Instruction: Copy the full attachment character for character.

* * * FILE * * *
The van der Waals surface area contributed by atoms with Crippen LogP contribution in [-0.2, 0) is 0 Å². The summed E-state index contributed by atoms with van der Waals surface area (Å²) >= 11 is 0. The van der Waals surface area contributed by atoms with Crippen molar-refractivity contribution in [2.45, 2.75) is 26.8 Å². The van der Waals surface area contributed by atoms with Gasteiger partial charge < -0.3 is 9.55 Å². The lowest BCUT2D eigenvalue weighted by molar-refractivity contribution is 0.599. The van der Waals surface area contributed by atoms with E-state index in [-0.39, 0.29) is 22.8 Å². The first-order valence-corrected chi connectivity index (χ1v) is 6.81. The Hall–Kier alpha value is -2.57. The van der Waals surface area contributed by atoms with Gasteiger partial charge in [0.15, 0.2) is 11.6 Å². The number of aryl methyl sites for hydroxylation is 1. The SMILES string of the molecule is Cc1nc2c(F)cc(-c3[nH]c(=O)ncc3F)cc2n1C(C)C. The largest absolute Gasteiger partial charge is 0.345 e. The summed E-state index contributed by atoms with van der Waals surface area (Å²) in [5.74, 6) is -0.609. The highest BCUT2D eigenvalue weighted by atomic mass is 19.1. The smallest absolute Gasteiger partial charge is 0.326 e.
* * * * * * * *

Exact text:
The van der Waals surface area contributed by atoms with Crippen LogP contribution in [-0.2, 0) is 0 Å². The summed E-state index contributed by atoms with van der Waals surface area (Å²) >= 11 is 0. The van der Waals surface area contributed by atoms with Crippen molar-refractivity contribution in [2.45, 2.75) is 26.8 Å². The van der Waals surface area contributed by atoms with Gasteiger partial charge < -0.3 is 9.55 Å². The lowest BCUT2D eigenvalue weighted by molar-refractivity contribution is 0.599. The van der Waals surface area contributed by atoms with E-state index in [-0.39, 0.29) is 22.8 Å². The first-order valence-corrected chi connectivity index (χ1v) is 6.81. The Hall–Kier alpha value is -2.57. The van der Waals surface area contributed by atoms with Gasteiger partial charge in [0.15, 0.2) is 11.6 Å². The number of aryl methyl sites for hydroxylation is 1. The SMILES string of the molecule is Cc1nc2c(F)cc(-c3[nH]c(=O)ncc3F)cc2n1C(C)C. The largest absolute Gasteiger partial charge is 0.345 e. The summed E-state index contributed by atoms with van der Waals surface area (Å²) in [5.74, 6) is -0.609. The highest BCUT2D eigenvalue weighted by atomic mass is 19.1. The smallest absolute Gasteiger partial charge is 0.326 e.